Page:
33 Part IV, Subpart A of the Communications Act of 1934, as amended, sets forth a number of provisions intended to provide assistance to noncommercial telecommunications entities, including broadcasters. One of Congress's stated goals is to "strengthen the capacity of existing public television and radio stations to provide public telecommunications services to the public." 47 C.F.R. ' 390(3). For example, Congress has authorized the Commerce Department to make financial grants for the construction of public broadcast stations. 47 C.F.R. ' 392(a). Also, in creating the Corporation for Public Broadcasting in Subpart D of Part IV, Congress found that "it is in the public interest to encourage the growth and development of public radio and television broadcasting, including the use of such media for instructional, educational, and cultural purposes." 47 C.F.R. ' 396(a)(1).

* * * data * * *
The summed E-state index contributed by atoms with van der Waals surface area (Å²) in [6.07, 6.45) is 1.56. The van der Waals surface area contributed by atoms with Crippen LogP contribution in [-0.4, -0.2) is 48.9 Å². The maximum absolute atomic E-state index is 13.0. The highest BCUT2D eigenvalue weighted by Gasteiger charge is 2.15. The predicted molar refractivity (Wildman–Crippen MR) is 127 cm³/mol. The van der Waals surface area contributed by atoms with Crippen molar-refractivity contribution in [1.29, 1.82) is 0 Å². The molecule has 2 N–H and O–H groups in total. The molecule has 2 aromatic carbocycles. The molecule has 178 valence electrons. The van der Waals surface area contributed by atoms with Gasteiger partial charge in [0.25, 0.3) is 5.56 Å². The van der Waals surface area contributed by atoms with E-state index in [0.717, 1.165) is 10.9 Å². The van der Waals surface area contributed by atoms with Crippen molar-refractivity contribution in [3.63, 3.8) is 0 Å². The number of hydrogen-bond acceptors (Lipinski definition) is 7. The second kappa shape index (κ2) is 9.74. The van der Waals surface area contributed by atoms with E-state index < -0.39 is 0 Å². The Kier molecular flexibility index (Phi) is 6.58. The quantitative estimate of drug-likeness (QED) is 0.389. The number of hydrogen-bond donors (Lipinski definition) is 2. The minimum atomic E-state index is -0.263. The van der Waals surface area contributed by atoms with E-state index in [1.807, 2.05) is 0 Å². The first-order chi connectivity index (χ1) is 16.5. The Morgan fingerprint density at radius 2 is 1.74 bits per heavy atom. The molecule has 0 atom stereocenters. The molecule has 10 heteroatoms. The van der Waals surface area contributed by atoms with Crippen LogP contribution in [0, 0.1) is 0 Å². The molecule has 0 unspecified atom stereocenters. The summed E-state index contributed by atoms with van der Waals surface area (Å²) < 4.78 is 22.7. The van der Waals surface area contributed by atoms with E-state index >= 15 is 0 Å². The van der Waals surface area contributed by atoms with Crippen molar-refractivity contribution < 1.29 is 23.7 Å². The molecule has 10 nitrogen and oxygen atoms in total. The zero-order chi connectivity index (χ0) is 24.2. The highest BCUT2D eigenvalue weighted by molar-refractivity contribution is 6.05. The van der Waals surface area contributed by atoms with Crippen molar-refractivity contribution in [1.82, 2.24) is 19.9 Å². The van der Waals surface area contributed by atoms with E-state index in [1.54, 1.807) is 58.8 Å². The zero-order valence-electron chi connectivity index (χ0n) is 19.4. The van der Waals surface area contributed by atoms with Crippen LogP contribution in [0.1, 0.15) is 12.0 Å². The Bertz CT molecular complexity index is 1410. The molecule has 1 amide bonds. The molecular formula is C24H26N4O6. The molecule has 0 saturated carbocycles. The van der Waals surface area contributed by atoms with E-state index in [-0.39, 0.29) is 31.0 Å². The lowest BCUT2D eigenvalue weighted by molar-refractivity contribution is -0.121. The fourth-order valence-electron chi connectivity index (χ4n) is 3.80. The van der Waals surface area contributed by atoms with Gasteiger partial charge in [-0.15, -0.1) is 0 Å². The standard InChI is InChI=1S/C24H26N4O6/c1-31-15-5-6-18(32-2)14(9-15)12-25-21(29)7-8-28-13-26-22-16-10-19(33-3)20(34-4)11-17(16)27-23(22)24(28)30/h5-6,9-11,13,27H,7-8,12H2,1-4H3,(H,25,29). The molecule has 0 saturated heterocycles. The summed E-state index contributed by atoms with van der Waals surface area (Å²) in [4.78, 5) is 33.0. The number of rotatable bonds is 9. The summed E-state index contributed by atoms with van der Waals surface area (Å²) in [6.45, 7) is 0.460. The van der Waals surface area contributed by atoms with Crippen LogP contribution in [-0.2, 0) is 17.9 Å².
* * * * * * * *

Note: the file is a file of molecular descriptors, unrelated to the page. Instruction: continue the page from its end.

34 See, e.g., Notice of Proposed Rule Making in MM Docket No. 98-203, 63 Fed. Reg. 68722 (December 14, 1998) (in which the Commission, recognizing the importance of noncommercial educational broadcasting, has requested comment on whether to impose limits on activities undertaken by noncommercial educational television licensees on the excess capacity of their digital television signal); see also Amendments to the Television Table of Assignments to Change Noncommercial Educational Reservations, 58 RR 2d 1455 (1986), petition for recon. denied, 3 FCC Rcd. 2517 (1988) (allowing the licensees of a commercial and of a noncommercial channel within the same band and serving substantially the same area to exchange their channels to help preserve educational broadcasting in the wake of decreased federal funding).